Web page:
Register now to get rid of these ads!

Technical El Camino Drip Rail Shaving Advice

Discussion in 'The Hokey Ass Message Board' started by BDUB77, Feb 24, 2020.

  1. BDUB77
    Joined: Nov 16, 2018
    Posts: 111

    BDUB77
    Member

    I am looking for advice / a sanity check. I have removed the rusty drip rails on my 64 elky and I am preparing to weld in the new metal. My current plan is to fabricate some channel that will be welded to the roof, then welded to the door jamb rather than the remaining metal where I cut the drip rail. (also part of the inner roof) I have seen people simply shave the rails and weld the gap, but it leaves a strange looking gap between the roof and the door jamb. Also where the roof meets the front pillar, I was planning on doing a pie cut on the inside of the windshield channel to bring the roof down far enough for a smooth transition to the pillar. Has anyone done this before? Am I going to be causing any issues doing it this way? Am I overthinking it?
    Thanks - Brandon
    IMG_3931.JPG IMG_3931.JPG IMG_3939.JPG IMG_3939.JPG IMG_3931.JPG IMG_3939.JPG IMG_3931.JPG IMG_3939.JPG IMG_3940.JPG IMG_3943.JPG IMG_3944.JPG IMG_3946.JPG
     
  2. Gearhead Graphics
    Joined: Oct 4, 2008
    Posts: 3,852

    Gearhead Graphics
    Member
    from Denver Co

    I like where youre headed.Patch it up and clean the gap. One of the neatest solutions I saw was to run 3/8 round stock and just leave the little channel for water to run down.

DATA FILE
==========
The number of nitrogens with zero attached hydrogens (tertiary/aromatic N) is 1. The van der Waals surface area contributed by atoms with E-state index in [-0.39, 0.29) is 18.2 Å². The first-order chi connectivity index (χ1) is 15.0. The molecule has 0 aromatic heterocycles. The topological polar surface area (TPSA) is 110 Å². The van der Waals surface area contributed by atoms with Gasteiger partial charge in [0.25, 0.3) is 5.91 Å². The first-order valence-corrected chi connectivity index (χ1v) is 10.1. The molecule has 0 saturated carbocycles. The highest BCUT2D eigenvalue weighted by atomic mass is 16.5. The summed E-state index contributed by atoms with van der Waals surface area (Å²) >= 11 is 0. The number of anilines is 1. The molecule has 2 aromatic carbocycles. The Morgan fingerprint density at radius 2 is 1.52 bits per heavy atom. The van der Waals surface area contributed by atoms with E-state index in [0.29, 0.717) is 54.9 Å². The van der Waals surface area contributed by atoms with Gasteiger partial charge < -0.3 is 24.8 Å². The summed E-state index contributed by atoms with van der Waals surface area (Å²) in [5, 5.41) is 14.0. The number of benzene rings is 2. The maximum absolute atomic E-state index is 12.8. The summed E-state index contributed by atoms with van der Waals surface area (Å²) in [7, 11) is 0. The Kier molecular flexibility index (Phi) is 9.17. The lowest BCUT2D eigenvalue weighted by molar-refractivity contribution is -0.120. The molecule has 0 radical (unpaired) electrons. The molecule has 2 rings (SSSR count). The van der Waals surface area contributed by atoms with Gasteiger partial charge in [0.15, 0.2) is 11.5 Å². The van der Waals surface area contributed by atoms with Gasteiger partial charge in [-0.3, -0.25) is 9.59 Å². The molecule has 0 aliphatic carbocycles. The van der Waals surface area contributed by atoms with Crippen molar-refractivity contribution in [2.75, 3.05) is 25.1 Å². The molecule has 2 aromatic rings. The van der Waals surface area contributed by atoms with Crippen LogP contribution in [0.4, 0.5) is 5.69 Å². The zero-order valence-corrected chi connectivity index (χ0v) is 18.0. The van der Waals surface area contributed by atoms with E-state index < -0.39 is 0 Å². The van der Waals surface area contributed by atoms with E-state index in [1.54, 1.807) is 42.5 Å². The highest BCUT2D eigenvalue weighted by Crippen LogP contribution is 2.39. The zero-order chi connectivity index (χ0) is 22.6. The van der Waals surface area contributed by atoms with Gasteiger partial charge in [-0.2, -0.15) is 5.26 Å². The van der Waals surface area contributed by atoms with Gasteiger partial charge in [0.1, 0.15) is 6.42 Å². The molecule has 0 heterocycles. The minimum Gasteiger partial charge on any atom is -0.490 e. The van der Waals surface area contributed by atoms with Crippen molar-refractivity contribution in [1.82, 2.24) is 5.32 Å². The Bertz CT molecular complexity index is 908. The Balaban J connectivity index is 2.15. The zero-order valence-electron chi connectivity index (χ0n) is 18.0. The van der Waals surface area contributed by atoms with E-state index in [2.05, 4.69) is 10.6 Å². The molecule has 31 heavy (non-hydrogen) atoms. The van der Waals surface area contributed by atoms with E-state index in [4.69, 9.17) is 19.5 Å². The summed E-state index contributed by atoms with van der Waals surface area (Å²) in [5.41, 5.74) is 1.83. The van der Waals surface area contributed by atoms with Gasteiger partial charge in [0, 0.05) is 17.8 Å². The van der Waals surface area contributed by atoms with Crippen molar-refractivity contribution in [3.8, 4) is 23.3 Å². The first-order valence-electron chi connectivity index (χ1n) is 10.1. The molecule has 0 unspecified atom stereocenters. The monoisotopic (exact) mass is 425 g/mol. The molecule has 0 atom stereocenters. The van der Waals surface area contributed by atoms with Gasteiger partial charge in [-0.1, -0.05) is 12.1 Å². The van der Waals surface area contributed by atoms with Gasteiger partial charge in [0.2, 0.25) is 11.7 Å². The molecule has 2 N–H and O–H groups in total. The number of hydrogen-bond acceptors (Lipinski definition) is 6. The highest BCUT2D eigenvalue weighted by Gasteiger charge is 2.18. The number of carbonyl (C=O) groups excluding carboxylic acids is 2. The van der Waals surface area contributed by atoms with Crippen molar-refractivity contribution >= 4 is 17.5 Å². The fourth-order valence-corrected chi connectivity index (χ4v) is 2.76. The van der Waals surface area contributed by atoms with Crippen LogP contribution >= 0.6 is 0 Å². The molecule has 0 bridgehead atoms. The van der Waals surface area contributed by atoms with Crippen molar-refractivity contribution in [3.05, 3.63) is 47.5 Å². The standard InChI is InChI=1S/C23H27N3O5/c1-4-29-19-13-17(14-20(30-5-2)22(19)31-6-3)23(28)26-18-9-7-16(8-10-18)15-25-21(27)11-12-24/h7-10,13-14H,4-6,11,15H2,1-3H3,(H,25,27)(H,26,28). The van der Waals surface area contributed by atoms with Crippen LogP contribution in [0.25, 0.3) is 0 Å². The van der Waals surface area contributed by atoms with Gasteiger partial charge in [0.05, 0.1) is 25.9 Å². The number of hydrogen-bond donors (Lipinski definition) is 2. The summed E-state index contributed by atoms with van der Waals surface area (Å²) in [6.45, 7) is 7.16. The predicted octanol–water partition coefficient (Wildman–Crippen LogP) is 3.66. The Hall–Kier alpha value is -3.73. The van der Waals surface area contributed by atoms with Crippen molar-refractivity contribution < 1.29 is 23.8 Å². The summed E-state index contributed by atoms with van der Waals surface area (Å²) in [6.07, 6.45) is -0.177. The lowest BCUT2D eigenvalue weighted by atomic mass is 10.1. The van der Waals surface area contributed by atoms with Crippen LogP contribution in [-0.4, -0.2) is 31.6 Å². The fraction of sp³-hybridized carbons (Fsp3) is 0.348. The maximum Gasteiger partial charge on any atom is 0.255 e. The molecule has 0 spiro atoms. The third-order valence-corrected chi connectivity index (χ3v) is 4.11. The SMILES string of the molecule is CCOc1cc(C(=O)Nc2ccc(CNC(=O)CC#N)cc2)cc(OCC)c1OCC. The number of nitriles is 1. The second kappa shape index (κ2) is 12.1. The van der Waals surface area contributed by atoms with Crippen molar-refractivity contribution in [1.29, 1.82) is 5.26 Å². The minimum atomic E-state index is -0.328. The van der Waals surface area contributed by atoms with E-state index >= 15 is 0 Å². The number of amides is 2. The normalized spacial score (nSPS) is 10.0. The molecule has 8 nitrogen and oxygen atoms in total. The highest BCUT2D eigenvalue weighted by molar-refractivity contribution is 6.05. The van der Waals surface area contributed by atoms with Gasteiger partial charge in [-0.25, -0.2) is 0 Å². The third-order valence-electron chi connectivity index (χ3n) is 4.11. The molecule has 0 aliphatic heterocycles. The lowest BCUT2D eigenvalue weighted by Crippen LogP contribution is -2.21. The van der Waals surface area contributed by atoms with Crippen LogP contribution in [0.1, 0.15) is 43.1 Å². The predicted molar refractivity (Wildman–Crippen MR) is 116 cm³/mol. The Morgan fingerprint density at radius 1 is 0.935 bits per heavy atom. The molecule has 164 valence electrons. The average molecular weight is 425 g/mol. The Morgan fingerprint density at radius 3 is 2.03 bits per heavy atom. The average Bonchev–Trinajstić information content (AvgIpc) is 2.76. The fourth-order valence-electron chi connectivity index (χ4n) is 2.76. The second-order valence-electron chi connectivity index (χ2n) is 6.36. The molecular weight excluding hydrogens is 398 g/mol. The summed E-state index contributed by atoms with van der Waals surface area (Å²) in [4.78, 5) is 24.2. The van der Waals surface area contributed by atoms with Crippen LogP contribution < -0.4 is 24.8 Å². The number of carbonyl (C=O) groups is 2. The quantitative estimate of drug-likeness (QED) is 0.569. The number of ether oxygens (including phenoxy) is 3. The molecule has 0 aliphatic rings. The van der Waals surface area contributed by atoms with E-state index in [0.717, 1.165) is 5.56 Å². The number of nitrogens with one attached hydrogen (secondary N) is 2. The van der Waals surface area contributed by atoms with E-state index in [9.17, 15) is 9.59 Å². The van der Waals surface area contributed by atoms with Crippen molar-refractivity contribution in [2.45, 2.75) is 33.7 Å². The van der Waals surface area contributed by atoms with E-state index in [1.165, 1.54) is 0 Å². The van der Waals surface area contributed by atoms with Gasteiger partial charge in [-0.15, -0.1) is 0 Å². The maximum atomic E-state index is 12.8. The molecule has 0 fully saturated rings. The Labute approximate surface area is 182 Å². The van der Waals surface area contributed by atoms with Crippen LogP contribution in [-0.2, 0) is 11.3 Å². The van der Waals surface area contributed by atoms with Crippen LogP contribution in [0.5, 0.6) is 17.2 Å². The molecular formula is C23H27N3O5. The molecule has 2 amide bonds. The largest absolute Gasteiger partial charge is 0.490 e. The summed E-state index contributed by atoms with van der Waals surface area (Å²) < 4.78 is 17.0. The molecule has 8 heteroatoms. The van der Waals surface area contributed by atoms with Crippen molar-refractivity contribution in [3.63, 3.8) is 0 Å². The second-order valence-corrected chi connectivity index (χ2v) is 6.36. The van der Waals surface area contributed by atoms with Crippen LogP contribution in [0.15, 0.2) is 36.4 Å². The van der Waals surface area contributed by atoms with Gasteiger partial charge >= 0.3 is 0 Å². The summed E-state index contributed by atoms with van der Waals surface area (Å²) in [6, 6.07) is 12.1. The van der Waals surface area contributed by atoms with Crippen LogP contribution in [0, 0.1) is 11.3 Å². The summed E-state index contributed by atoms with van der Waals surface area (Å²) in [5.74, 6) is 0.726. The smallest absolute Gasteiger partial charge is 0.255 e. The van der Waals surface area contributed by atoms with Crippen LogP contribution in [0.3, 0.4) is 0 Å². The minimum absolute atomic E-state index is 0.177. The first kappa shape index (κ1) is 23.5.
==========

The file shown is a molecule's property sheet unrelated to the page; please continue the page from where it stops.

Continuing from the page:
3. jnaki
    Joined: Jan 1, 2015
    Posts: 6,391

    jnaki

    upload_2020-2-24_10-27-24.png
    Hello,
    As a past owner of a 1965 El Camino from new until 1976 with 125k miles on it, the car is solid as it comes from the factory. I had no problems until I decided to sell it and then it heard me. The water pump then needed replacement. No other major repair for all of those road trip miles, must mean something about reliability. We have been through all sorts of weather, including pouring rain in Santa Barbara, drizzle along the coastal beaches, and snow in the mountains. But, the drip rails on the cab are there for a purpose. In any weather with moisture or drizzle, it channels the water past the top, down and out away from the door opening.

    As nice as it looks without the drip rail, it is necessary. No one likes water seeping into the door openings. when stopped anywhere in the rain, getting in and out isn't a wet situation. Without the drip rails, water will drip incessantly down on the driver and passenger. The look will be smooth and cool to a point, but function has to be over form in this case. You will be driving a nice looking modification on the cab, but will suffer the wetness of any moisture upon entering or leaving the El Camino cab.
    upload_2020-2-24_10-27-44.png

    Jnaki